We do not have a ‘year’ dedicated to John’s Gospel as we do for the other three evangelists, but often the verse before the gospel reading is taken from that book. Here is a pairing of two frequent themes in John, the Word and ‘Truth’. In the Fourth Gospel, Jesus is called ‘the Word of God’. For John ‘truth’ is more than acknowledging something to be factually so – the word is perhaps closer to our concept of ‘Reality’ or what is most deeply known. As we stand to ‘acclaim’ the gospel, we are expressing our faith in both the ‘word’ of the text and Jesus as Word.

Matthew 22-15-21
After three parables aimed at the Jewish leaders, Matthew collects three stories of Jesus challenged by the authorities in Jerusalem. The background is important in this one. Rome had imposed direct rule in Judea in 6 AD, with a ‘poll tax’ to be paid by every one over the age of 12, including slaves. This was so upsetting to the people of Israel that it sparked a revolt shortly before this period. Actively fighting against Rome was in Jesus time urged by the Zealot party in Judea. Although people would pay the tax for their own safety, they would not respect one who defended the power of the Romans. Yet if Jesus would speak out as against it, he could be denounced to the civil authorities. (In his parallel passage Luke expressly points this out.) The ‘Herodians’ at this point are not easy to identify although clearly those who supported the family of Herod the Great, whose son Herod Antipas was Tetrarch of Galilee during Jesus time. Herod had come to power by supporting Roman rule and benefiting from the power they gave him.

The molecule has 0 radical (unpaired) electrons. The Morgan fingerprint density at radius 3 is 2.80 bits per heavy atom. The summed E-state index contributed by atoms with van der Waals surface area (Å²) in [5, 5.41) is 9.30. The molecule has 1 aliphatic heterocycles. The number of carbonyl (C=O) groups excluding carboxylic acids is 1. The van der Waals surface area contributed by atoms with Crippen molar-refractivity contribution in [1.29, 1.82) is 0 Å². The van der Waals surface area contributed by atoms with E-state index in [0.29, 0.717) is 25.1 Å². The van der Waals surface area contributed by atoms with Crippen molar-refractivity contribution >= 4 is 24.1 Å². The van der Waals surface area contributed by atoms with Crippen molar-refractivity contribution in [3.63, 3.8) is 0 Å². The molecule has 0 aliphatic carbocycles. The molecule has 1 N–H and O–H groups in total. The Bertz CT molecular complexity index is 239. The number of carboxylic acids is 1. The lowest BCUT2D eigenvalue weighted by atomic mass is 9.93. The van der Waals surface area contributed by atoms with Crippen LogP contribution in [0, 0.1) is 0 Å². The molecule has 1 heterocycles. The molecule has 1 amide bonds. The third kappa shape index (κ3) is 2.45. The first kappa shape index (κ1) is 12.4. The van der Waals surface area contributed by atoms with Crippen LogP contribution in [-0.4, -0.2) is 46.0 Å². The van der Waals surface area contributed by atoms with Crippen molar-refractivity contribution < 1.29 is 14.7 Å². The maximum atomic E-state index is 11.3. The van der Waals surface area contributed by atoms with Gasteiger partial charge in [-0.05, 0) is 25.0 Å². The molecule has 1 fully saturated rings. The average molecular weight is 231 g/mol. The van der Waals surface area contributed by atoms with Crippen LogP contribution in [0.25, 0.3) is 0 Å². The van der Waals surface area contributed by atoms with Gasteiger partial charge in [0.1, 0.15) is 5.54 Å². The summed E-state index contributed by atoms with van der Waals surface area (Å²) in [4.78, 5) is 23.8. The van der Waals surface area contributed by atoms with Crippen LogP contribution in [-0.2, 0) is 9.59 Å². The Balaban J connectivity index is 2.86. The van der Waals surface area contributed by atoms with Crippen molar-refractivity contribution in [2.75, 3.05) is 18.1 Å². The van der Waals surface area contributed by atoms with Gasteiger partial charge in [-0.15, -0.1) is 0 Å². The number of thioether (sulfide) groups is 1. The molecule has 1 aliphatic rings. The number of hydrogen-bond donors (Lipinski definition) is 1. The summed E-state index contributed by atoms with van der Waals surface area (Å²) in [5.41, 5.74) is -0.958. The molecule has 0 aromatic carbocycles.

So those who come to Jesus represented the two opposing views and if he chose either, there would be trouble from either the people or the Roman rulers. They are well aware of this, although they make a pretence of praising him and seeking an ‘objective opinion.’ Matthew lets us know right away that they want only to trap Jesus in this dilemma. Whether it was ‘lawful’ or ‘permissible’ was about obeying the Law but about a moral issue. Jesus first catches them out by asking for the coin that was required for the tax. This suggests to some commentators that he and his group of disciples did not carry much money, but the main point is that the questioners themselves were shown to use Caesar’s coinage. The picture on the denarius was the current emperor and the Latin inscription around his head was ‘Tiberius Caesar Augustus son of the divine Caesar’. On the reverse of the coin was ‘High Priest’. R. T. France comments, ‘the two titles together could hardly be more calculated to offend Jewish piety.’

Jesus short response first shows that they have for convenience accepted the governing of the Romans, and therefore owe the tax payment; this is a civil matter and need not be seen as acknowledging Caesar’s claims to divinity and priesthood. But he does not leave it there: of far more importance in Jesus’ teaching is to ‘give back’ to God the fruits of obedience and worship. In the previous parables, he has warned the leaders of their failure to accept God’s offer of the Kingdom made through Jesus, and here is a direct challenge to them to get their priorities straight.

While we may find amusement in how Jesus’ bests his opponents, we too can be challenged about how well we give to God what is due.

Joan Griffith